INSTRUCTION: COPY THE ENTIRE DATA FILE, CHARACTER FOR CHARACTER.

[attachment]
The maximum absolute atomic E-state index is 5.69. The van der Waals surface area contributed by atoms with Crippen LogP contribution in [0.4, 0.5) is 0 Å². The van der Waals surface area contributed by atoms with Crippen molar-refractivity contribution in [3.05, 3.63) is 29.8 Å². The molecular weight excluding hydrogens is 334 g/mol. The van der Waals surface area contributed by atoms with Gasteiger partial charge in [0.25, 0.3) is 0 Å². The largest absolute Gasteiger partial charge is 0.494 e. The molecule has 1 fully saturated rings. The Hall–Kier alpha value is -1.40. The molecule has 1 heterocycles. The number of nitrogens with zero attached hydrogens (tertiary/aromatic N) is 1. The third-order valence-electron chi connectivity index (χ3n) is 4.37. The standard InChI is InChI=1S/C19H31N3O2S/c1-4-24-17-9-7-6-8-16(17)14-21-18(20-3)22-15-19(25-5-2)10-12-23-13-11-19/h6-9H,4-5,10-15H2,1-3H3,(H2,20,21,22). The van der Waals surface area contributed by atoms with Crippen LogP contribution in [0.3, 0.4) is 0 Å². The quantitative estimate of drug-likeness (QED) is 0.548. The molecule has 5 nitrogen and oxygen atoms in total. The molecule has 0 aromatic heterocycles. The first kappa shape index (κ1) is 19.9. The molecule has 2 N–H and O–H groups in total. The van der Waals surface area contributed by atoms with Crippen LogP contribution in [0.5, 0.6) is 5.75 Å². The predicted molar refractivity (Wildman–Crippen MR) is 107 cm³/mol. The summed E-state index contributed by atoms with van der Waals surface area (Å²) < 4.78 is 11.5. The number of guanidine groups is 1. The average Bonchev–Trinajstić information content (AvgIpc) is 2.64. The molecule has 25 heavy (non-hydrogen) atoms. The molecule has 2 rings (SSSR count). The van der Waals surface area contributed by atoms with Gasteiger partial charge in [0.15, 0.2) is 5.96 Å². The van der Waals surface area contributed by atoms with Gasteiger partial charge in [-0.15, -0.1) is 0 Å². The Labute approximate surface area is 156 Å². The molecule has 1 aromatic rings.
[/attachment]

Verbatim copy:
The maximum absolute atomic E-state index is 5.69. The van der Waals surface area contributed by atoms with Crippen LogP contribution in [0.4, 0.5) is 0 Å². The van der Waals surface area contributed by atoms with Crippen molar-refractivity contribution in [3.05, 3.63) is 29.8 Å². The molecular weight excluding hydrogens is 334 g/mol. The van der Waals surface area contributed by atoms with Gasteiger partial charge in [0.25, 0.3) is 0 Å². The largest absolute Gasteiger partial charge is 0.494 e. The molecule has 1 fully saturated rings. The Hall–Kier alpha value is -1.40. The molecule has 1 heterocycles. The number of nitrogens with zero attached hydrogens (tertiary/aromatic N) is 1. The third-order valence-electron chi connectivity index (χ3n) is 4.37. The standard InChI is InChI=1S/C19H31N3O2S/c1-4-24-17-9-7-6-8-16(17)14-21-18(20-3)22-15-19(25-5-2)10-12-23-13-11-19/h6-9H,4-5,10-15H2,1-3H3,(H2,20,21,22). The van der Waals surface area contributed by atoms with Crippen LogP contribution in [0.3, 0.4) is 0 Å². The quantitative estimate of drug-likeness (QED) is 0.548. The molecule has 5 nitrogen and oxygen atoms in total. The molecule has 0 aromatic heterocycles. The first kappa shape index (κ1) is 19.9. The molecule has 2 N–H and O–H groups in total. The van der Waals surface area contributed by atoms with Crippen LogP contribution in [0.5, 0.6) is 5.75 Å². The predicted molar refractivity (Wildman–Crippen MR) is 107 cm³/mol. The summed E-state index contributed by atoms with van der Waals surface area (Å²) < 4.78 is 11.5. The number of guanidine groups is 1. The average Bonchev–Trinajstić information content (AvgIpc) is 2.64. The molecule has 25 heavy (non-hydrogen) atoms. The molecule has 2 rings (SSSR count). The van der Waals surface area contributed by atoms with Gasteiger partial charge in [0.15, 0.2) is 5.96 Å². The van der Waals surface area contributed by atoms with Gasteiger partial charge in [-0.15, -0.1) is 0 Å². The Labute approximate surface area is 156 Å². The molecule has 1 aromatic rings.